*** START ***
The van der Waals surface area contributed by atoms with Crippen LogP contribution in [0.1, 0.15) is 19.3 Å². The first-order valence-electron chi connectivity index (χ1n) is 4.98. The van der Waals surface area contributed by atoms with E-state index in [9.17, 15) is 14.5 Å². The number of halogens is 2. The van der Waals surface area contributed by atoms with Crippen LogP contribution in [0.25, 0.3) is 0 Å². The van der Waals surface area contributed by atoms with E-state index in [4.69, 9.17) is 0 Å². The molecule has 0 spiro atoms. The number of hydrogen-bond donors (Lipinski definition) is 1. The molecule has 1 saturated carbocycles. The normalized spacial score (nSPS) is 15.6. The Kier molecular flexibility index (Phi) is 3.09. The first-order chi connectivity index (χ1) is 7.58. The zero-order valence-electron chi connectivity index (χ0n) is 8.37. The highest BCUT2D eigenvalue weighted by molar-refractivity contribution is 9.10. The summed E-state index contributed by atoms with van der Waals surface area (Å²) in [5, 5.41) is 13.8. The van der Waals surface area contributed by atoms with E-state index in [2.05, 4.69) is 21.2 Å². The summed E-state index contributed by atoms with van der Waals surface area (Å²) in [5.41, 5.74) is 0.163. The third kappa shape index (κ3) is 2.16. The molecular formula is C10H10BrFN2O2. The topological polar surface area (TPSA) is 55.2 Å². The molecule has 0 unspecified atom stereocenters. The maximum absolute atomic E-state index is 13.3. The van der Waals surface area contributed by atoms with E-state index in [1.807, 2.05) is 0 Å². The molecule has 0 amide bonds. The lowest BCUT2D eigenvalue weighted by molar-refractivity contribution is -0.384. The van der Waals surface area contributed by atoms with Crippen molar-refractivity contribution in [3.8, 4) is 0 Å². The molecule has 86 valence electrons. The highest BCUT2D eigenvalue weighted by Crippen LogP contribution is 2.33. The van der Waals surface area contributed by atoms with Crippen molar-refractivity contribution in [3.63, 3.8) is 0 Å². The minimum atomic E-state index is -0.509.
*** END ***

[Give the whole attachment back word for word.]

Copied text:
The van der Waals surface area contributed by atoms with Crippen LogP contribution in [0.1, 0.15) is 19.3 Å². The first-order valence-electron chi connectivity index (χ1n) is 4.98. The van der Waals surface area contributed by atoms with E-state index in [9.17, 15) is 14.5 Å². The number of halogens is 2. The van der Waals surface area contributed by atoms with Crippen LogP contribution in [0.25, 0.3) is 0 Å². The van der Waals surface area contributed by atoms with E-state index in [4.69, 9.17) is 0 Å². The molecule has 0 spiro atoms. The number of hydrogen-bond donors (Lipinski definition) is 1. The molecule has 1 saturated carbocycles. The normalized spacial score (nSPS) is 15.6. The Kier molecular flexibility index (Phi) is 3.09. The first-order chi connectivity index (χ1) is 7.58. The zero-order valence-electron chi connectivity index (χ0n) is 8.37. The highest BCUT2D eigenvalue weighted by molar-refractivity contribution is 9.10. The summed E-state index contributed by atoms with van der Waals surface area (Å²) in [5, 5.41) is 13.8. The van der Waals surface area contributed by atoms with E-state index in [2.05, 4.69) is 21.2 Å². The summed E-state index contributed by atoms with van der Waals surface area (Å²) in [5.41, 5.74) is 0.163. The third kappa shape index (κ3) is 2.16. The molecular formula is C10H10BrFN2O2. The topological polar surface area (TPSA) is 55.2 Å². The molecule has 0 unspecified atom stereocenters. The maximum absolute atomic E-state index is 13.3. The van der Waals surface area contributed by atoms with E-state index in [1.807, 2.05) is 0 Å². The molecule has 0 amide bonds. The lowest BCUT2D eigenvalue weighted by molar-refractivity contribution is -0.384. The van der Waals surface area contributed by atoms with Crippen molar-refractivity contribution in [3.8, 4) is 0 Å². The molecule has 86 valence electrons. The highest BCUT2D eigenvalue weighted by Crippen LogP contribution is 2.33. The van der Waals surface area contributed by atoms with Crippen molar-refractivity contribution in [3.63, 3.8) is 0 Å². The minimum atomic E-state index is -0.509.